I consider it a marvelous bonus that we have new friends who live in London. They are fascinating people who've travelled all over the world on two teacher's salaries by doing home swaps. And they've assured us that we always have a place to stay whenever we pass through their city.
A few other frugal vacation ideas:
COUNTRIES WHERE THE DOLLAR IS STRONG: Right now, that list includes Argentina, Costa Rica, Morocco, Vietnam, and Panama. Most of your budget will go to the flight, and once you're there food and lodging will be very cheap. Another one of our favorite vacations was to the Mexican Riviera, where we spent two weeks several years ago. I'm almost embarrassed to quote the budget of our trip, but we spent $700 on two plane tickets to Cancun, and then less than $600 for accommodation, food, and all other expenses. That's what I call a budget vacation. We left Cancun immediately, and headed for more off-the-beaten-path destinations, and stayed in simple but clean motels. We went snorkeling, saw Mayan ruins, and ate plenty of seafood and Mexican food and drank margaritas. We didn't feel like we were penny-pinching. Click here to read an article about places where the dollar is strong right now.
STATE DEPARTMENT LIST COUNTRIES: I might lose a few of you here, but hear me out. Even when a country makes this list, the odds that you'll come into danger are usually very low. For example, my brother enjoyed a holiday in Bali a few years back while it was on the list after being the site of a terrorist attack. And there was even another attack while he was there. But he wasn't anywhere near the discotheque where it took place. The odds of being in the wrong place at the wrong time are small, and could really happen anywhere. So consider traveling to a country like Bali, which has natural beauty, marvelous culture, and warm, friendly people. Their economy relies on tourism, and it's so sad that these isolated incidents keep travelers away for years.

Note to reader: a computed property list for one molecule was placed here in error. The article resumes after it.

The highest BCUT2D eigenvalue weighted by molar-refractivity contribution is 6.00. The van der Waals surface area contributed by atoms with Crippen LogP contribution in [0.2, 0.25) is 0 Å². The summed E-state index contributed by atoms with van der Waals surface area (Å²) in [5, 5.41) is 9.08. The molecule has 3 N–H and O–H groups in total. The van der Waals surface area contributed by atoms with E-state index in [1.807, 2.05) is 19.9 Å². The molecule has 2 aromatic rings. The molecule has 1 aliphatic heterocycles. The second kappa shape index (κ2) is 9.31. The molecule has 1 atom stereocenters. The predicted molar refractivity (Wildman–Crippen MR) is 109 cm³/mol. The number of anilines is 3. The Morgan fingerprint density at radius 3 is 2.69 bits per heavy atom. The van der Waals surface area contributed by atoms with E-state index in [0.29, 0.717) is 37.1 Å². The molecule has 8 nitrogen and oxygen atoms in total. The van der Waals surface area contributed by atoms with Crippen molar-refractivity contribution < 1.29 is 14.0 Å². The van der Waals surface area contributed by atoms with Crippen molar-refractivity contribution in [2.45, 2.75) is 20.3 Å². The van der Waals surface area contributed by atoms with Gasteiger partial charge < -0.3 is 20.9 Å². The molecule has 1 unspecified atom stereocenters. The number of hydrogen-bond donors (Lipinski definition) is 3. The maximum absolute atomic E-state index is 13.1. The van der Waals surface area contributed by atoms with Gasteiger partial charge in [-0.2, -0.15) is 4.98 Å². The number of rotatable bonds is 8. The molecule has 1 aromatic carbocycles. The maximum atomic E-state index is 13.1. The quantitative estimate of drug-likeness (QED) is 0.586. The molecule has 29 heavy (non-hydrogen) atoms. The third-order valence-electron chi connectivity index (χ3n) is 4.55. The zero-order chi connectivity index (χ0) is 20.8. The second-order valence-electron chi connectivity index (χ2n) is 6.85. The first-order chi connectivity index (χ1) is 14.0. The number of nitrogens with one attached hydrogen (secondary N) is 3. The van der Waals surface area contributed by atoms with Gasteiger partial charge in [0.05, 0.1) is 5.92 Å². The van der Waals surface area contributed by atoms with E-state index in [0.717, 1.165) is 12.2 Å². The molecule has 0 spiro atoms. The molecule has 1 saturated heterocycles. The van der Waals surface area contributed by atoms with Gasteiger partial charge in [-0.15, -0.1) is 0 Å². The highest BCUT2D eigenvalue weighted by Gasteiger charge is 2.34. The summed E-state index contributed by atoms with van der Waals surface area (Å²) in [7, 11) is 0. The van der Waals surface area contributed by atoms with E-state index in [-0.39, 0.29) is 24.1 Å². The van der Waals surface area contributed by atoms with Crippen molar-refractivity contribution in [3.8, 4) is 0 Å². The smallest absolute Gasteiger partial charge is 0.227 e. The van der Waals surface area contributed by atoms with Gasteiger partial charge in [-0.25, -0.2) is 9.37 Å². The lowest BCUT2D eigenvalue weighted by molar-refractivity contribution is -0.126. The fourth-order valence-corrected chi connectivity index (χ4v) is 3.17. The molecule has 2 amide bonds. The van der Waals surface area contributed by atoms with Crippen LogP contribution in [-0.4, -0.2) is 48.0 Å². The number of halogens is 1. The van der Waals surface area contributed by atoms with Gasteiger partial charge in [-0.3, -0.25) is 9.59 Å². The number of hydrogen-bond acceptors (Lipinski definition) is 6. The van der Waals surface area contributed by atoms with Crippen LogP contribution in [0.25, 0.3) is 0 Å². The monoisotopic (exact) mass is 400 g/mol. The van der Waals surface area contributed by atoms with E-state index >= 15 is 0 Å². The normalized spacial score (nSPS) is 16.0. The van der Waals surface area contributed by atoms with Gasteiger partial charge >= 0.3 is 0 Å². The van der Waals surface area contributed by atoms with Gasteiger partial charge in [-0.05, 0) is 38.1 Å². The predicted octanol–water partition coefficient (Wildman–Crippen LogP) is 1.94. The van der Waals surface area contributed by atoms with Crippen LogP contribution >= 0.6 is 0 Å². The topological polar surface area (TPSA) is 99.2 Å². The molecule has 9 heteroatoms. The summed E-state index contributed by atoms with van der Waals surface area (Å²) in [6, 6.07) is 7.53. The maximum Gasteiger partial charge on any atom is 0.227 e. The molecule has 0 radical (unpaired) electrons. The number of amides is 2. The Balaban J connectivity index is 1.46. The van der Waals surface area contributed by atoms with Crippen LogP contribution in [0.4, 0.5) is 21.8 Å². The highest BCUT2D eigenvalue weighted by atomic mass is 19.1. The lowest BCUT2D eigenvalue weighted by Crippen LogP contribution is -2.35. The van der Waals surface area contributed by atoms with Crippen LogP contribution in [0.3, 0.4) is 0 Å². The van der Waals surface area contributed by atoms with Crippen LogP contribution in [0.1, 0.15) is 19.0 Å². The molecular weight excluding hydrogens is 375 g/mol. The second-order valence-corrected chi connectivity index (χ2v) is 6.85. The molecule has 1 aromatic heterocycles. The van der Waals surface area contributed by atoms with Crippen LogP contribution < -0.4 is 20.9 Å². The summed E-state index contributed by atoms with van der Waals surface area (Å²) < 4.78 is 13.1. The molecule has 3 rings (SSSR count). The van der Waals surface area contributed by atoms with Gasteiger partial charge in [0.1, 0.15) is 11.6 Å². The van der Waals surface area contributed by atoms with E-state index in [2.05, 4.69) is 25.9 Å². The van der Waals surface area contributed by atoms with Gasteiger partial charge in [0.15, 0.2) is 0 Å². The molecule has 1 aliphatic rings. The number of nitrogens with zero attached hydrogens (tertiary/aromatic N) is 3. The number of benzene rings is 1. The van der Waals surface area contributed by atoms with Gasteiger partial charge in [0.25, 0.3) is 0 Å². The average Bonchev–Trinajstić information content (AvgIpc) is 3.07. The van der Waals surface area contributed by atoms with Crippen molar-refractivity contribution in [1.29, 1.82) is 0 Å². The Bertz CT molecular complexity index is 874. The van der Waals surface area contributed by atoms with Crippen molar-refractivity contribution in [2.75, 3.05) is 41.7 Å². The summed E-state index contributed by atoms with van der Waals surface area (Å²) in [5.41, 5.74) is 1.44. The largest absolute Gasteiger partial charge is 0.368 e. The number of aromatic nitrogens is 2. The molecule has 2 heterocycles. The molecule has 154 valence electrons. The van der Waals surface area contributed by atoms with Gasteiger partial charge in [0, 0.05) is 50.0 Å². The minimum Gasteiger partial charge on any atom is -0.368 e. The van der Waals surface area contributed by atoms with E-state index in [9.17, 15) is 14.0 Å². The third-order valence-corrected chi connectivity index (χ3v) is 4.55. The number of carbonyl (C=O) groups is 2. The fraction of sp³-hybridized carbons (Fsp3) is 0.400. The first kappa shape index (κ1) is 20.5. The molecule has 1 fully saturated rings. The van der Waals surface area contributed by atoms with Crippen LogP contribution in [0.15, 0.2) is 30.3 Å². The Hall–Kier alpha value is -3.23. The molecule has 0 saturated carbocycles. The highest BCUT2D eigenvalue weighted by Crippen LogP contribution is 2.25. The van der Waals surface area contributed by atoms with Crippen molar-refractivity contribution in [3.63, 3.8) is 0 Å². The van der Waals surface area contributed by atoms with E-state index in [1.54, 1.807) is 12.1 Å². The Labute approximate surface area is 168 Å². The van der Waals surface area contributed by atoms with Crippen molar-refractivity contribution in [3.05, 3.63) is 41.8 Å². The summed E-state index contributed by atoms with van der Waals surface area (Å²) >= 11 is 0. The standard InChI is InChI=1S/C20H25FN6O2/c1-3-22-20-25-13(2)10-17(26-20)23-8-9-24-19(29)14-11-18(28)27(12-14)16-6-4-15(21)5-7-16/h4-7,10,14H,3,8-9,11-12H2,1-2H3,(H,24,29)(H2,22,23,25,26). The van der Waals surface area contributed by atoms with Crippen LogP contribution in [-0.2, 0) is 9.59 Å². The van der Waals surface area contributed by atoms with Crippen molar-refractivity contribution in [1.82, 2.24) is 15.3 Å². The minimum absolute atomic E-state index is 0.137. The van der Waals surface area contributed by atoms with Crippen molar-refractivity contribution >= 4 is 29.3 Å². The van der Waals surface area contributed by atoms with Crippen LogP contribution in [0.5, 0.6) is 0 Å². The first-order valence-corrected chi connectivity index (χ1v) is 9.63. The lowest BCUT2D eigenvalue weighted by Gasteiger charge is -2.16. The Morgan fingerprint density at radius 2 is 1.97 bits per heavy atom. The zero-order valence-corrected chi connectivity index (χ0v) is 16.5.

POST-CRISIS AREAS: Along those same lines, you'll probably have a lot of luck visiting a city or region that's recently been hit by tragedy. You'll be warmly welcomed, and will most likely enjoy great deals. Places like Bali after the terrorist attack, New Orleans after Hurricane Katrina, and New York City after 9/11. Your trip may even take on a significance and poignance as you make your journey into an area that needs assistance. You could almost consider your vacation a form of charity, especially if you do some post-crisis volunteering while you're there. Habitat for Humanity works all over the world to rebuild homes for families who've been struck by disaster.
Finally, STAYCATIONS. This is a marvelous option, especially for families who can't spend a lot of money on plane flights or gassing up the car. Instead of waiting for out-of-town guests to enjoy the attractions of your own city, visit them on your own. Have each family member pick an outing of their choice, and then order pizza and watch a movie at night. Or if you have young children, camp out in the backyard! The options are endless, but the key is to do things you don't normally do in your everyday life, spend a lot of time together, and make it special.
What are your vacation plans this summer? What's your best frugal vacation idea? Please leave your thoughts, tips and questions in the Comments section.